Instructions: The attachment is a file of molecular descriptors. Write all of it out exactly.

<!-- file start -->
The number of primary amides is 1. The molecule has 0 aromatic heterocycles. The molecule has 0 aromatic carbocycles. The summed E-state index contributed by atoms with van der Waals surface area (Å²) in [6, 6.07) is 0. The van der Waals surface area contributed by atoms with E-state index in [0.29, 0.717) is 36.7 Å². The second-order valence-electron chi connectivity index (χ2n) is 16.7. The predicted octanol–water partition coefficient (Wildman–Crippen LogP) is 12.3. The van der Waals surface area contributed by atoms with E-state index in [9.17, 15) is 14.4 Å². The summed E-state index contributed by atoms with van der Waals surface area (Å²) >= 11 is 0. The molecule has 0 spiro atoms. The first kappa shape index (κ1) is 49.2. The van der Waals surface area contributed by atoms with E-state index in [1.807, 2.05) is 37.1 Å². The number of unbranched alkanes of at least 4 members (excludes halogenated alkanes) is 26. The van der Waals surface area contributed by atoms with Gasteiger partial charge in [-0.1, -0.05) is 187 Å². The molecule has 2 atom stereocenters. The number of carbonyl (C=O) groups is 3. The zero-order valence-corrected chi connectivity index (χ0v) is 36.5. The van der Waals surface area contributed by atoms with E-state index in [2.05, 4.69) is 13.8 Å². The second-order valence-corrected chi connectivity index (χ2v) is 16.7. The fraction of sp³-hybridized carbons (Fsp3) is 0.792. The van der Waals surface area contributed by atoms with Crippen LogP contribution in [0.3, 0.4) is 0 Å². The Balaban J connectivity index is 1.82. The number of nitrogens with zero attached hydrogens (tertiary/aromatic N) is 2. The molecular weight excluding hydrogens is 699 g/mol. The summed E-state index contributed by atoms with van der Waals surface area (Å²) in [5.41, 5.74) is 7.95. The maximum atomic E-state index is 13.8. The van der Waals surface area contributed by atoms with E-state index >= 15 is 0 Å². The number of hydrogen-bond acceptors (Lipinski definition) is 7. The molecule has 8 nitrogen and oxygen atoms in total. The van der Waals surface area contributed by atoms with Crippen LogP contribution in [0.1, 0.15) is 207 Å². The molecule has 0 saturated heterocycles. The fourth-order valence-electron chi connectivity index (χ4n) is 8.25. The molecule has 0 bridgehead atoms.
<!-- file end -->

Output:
The number of primary amides is 1. The molecule has 0 aromatic heterocycles. The molecule has 0 aromatic carbocycles. The summed E-state index contributed by atoms with van der Waals surface area (Å²) in [6, 6.07) is 0. The van der Waals surface area contributed by atoms with E-state index in [0.29, 0.717) is 36.7 Å². The second-order valence-electron chi connectivity index (χ2n) is 16.7. The predicted octanol–water partition coefficient (Wildman–Crippen LogP) is 12.3. The van der Waals surface area contributed by atoms with E-state index in [9.17, 15) is 14.4 Å². The summed E-state index contributed by atoms with van der Waals surface area (Å²) >= 11 is 0. The molecule has 0 spiro atoms. The first kappa shape index (κ1) is 49.2. The van der Waals surface area contributed by atoms with E-state index in [1.807, 2.05) is 37.1 Å². The number of unbranched alkanes of at least 4 members (excludes halogenated alkanes) is 26. The van der Waals surface area contributed by atoms with Gasteiger partial charge in [-0.1, -0.05) is 187 Å². The molecule has 2 atom stereocenters. The number of carbonyl (C=O) groups is 3. The zero-order valence-corrected chi connectivity index (χ0v) is 36.5. The van der Waals surface area contributed by atoms with E-state index in [2.05, 4.69) is 13.8 Å². The second-order valence-corrected chi connectivity index (χ2v) is 16.7. The fraction of sp³-hybridized carbons (Fsp3) is 0.792. The van der Waals surface area contributed by atoms with Crippen LogP contribution in [0.3, 0.4) is 0 Å². The Balaban J connectivity index is 1.82. The number of nitrogens with zero attached hydrogens (tertiary/aromatic N) is 2. The molecular weight excluding hydrogens is 699 g/mol. The summed E-state index contributed by atoms with van der Waals surface area (Å²) in [5.41, 5.74) is 7.95. The maximum atomic E-state index is 13.8. The van der Waals surface area contributed by atoms with E-state index >= 15 is 0 Å². The number of hydrogen-bond acceptors (Lipinski definition) is 7. The molecule has 8 nitrogen and oxygen atoms in total. The van der Waals surface area contributed by atoms with Crippen LogP contribution in [0.1, 0.15) is 207 Å². The molecule has 0 saturated heterocycles. The fourth-order valence-electron chi connectivity index (χ4n) is 8.25. The molecule has 0 bridgehead atoms.